The history of Early Modern rape law reveals a similarly uncertain transition from patriarchal to liberal attitudes towards women. While medieval rape law perceived rape as a crime against male-owned property, the legal focus shifted in the late sixteenth century from property to person. It was the female victim rather than her male relations who was the injured party in a case of rape, and the crime itself came to be seen not as a property violation but as the ravishment of a woman against her will.

However, when it came to the law's practical application, it appears that patriarchal definitions of rape continued to hold sway. The evidence, admittedly, is immensely difficult to interpret; but Nazife Bashar, in her study of the records of the home counties Assizes from 1558 to 1700, detects a pattern of few prosecutions and a tendency to convict only when the victim was a young girl.

The farce is heavy in these plays as characters disguise themselves as others, cross dress, identities are mistaken, and absurdity is piled upon absurdity, reaching what seemed to me its most pronounced expression in The Emperor of the Moon which comes closest to the Rabelaisian, not least with its anecdotal account of the blacksmith who, through drinking the urine of the God Vulcan, is able to produce his own iron which he extracts by holding a powerful magnet to his bumhole. Contrary to what I expected - a stage equivalent to the early lunar fantasies of Cyrano de Bergerac and others - The Emperor of the Moon further dismantles the gender conventions of Behn's day whilst taking the piss out of the fantastic voyage genre. On this occasion the unfortunate marriage is derailed by the promise of a visit from Lunar royalty, which is then faked for the benefit of the astrology-addled patriarch. I suppose it's almost A Midsummer Night's Dream for the age of Kepler and Galileo, if you squint a bit.

I must admit I found some of this collection tough going in terms of keeping track of the farce as it built up, layer on layer, but I suspect this may be partially due to my being out of the habit of reading seventeenth century plays, and that these almost certainly work better on a stage than a page, as was intended. That said, the strength of writing nevertheless survives my efforts to read it, and even aside from her growing status as feminist icon, it is abundantly clear why Aphra Behn deserves to be remembered and performed.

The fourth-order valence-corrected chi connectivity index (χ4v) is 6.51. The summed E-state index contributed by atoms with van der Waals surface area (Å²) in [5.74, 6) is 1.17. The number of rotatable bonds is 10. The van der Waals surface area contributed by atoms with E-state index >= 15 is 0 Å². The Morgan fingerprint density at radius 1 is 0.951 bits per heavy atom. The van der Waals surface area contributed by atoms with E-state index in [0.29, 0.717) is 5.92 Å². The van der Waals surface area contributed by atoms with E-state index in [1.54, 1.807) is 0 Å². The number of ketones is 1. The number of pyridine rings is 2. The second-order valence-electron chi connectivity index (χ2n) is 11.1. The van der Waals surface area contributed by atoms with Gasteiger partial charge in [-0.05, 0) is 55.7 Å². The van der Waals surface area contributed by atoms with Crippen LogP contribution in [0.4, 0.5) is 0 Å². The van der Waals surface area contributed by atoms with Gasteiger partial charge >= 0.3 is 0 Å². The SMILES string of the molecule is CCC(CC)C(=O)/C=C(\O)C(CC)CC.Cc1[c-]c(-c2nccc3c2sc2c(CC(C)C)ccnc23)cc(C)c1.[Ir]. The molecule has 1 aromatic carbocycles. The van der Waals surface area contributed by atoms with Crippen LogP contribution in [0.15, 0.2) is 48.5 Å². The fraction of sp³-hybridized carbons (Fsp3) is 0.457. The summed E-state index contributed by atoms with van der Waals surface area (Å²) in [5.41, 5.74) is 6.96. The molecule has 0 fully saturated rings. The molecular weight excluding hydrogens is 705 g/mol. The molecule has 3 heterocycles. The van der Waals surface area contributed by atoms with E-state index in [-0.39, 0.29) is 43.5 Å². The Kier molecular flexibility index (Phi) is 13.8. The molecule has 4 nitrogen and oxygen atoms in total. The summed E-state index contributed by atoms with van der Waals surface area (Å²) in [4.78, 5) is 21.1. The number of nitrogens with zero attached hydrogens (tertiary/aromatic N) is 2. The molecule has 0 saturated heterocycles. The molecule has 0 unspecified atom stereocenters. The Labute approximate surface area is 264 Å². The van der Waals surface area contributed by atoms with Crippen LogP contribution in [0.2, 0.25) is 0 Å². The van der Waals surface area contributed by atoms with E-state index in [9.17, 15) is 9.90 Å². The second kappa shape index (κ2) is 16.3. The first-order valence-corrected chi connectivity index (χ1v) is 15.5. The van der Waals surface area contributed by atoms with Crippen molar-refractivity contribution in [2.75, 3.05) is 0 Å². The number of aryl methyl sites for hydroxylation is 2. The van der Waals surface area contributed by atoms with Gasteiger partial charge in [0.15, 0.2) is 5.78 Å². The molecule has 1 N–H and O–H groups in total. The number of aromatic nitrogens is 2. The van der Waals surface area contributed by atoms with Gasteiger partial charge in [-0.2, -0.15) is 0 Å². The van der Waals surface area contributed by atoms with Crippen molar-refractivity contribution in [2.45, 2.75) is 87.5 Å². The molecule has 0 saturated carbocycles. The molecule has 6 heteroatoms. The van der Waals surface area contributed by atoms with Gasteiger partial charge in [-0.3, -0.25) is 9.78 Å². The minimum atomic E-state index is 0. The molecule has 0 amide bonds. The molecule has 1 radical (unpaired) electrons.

Saturday, 1 February 2014

Beyond Lies the Wub

Philip K. Dick Beyond Lies the Wub (1987)

I bought all five volumes of Dick's short stories ages ago, well before I'd made my way through all of the novels, and I've since somehow lost track of which of these I've read; so for the sake of completism - not to mention the sake of reading yet more stuff by an author I like - I'm beginning again with volume one. Adhering to a fairly strict chronological order, this collection opens with the previously unpublished Stability dating from 1947, with the rest being stories dated to a nine month period spanning 1951 to 1952; so although Dick had already written and failed to find publishers for the mainstream novels Gather Yourselves Together and Voices From The Street, these tales were written prior to his first full length science-fiction efforts and thus represent his earliest surviving formal excursions into the genre.